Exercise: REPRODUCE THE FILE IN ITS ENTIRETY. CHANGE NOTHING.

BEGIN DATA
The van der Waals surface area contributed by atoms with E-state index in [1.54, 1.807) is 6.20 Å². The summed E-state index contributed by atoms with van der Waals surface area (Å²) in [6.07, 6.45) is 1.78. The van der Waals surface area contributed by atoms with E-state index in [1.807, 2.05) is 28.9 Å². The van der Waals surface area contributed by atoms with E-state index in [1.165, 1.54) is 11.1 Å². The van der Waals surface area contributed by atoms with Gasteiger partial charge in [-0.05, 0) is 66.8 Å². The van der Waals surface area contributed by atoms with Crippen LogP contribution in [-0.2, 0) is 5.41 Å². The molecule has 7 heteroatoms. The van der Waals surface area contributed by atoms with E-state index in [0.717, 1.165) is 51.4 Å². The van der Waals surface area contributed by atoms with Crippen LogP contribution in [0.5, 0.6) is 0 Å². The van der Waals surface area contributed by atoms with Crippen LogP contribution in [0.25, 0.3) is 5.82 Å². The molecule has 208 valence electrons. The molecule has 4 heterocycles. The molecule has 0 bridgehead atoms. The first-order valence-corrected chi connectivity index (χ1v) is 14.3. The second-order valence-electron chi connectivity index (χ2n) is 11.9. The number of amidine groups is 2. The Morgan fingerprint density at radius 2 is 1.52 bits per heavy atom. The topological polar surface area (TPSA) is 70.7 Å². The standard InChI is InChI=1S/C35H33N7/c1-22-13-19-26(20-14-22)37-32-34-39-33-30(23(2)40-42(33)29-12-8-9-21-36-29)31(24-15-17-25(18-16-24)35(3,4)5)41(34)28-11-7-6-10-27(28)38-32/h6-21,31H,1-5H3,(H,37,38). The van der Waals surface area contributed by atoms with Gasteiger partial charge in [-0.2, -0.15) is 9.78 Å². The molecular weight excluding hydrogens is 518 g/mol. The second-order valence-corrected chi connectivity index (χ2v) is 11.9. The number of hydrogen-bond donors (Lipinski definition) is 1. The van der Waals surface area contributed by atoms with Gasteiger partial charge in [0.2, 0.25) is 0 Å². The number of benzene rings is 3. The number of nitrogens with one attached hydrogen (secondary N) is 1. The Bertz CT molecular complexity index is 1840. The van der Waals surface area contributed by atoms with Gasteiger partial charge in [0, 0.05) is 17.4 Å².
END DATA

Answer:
The van der Waals surface area contributed by atoms with E-state index in [1.54, 1.807) is 6.20 Å². The summed E-state index contributed by atoms with van der Waals surface area (Å²) in [6.07, 6.45) is 1.78. The van der Waals surface area contributed by atoms with E-state index in [1.807, 2.05) is 28.9 Å². The van der Waals surface area contributed by atoms with E-state index in [1.165, 1.54) is 11.1 Å². The van der Waals surface area contributed by atoms with Gasteiger partial charge in [-0.05, 0) is 66.8 Å². The van der Waals surface area contributed by atoms with Crippen LogP contribution in [-0.2, 0) is 5.41 Å². The molecule has 7 heteroatoms. The van der Waals surface area contributed by atoms with E-state index in [0.717, 1.165) is 51.4 Å². The van der Waals surface area contributed by atoms with Crippen LogP contribution in [0.5, 0.6) is 0 Å². The van der Waals surface area contributed by atoms with Crippen LogP contribution in [0.25, 0.3) is 5.82 Å². The molecule has 208 valence electrons. The molecule has 4 heterocycles. The molecule has 0 bridgehead atoms. The first-order valence-corrected chi connectivity index (χ1v) is 14.3. The second-order valence-electron chi connectivity index (χ2n) is 11.9. The number of amidine groups is 2. The Morgan fingerprint density at radius 2 is 1.52 bits per heavy atom. The topological polar surface area (TPSA) is 70.7 Å². The standard InChI is InChI=1S/C35H33N7/c1-22-13-19-26(20-14-22)37-32-34-39-33-30(23(2)40-42(33)29-12-8-9-21-36-29)31(24-15-17-25(18-16-24)35(3,4)5)41(34)28-11-7-6-10-27(28)38-32/h6-21,31H,1-5H3,(H,37,38). The van der Waals surface area contributed by atoms with Gasteiger partial charge in [-0.2, -0.15) is 9.78 Å². The molecular weight excluding hydrogens is 518 g/mol. The second-order valence-corrected chi connectivity index (χ2v) is 11.9. The number of hydrogen-bond donors (Lipinski definition) is 1. The van der Waals surface area contributed by atoms with Gasteiger partial charge in [0.2, 0.25) is 0 Å². The number of benzene rings is 3. The number of nitrogens with one attached hydrogen (secondary N) is 1. The Bertz CT molecular complexity index is 1840. The van der Waals surface area contributed by atoms with Gasteiger partial charge in [0, 0.05) is 17.4 Å².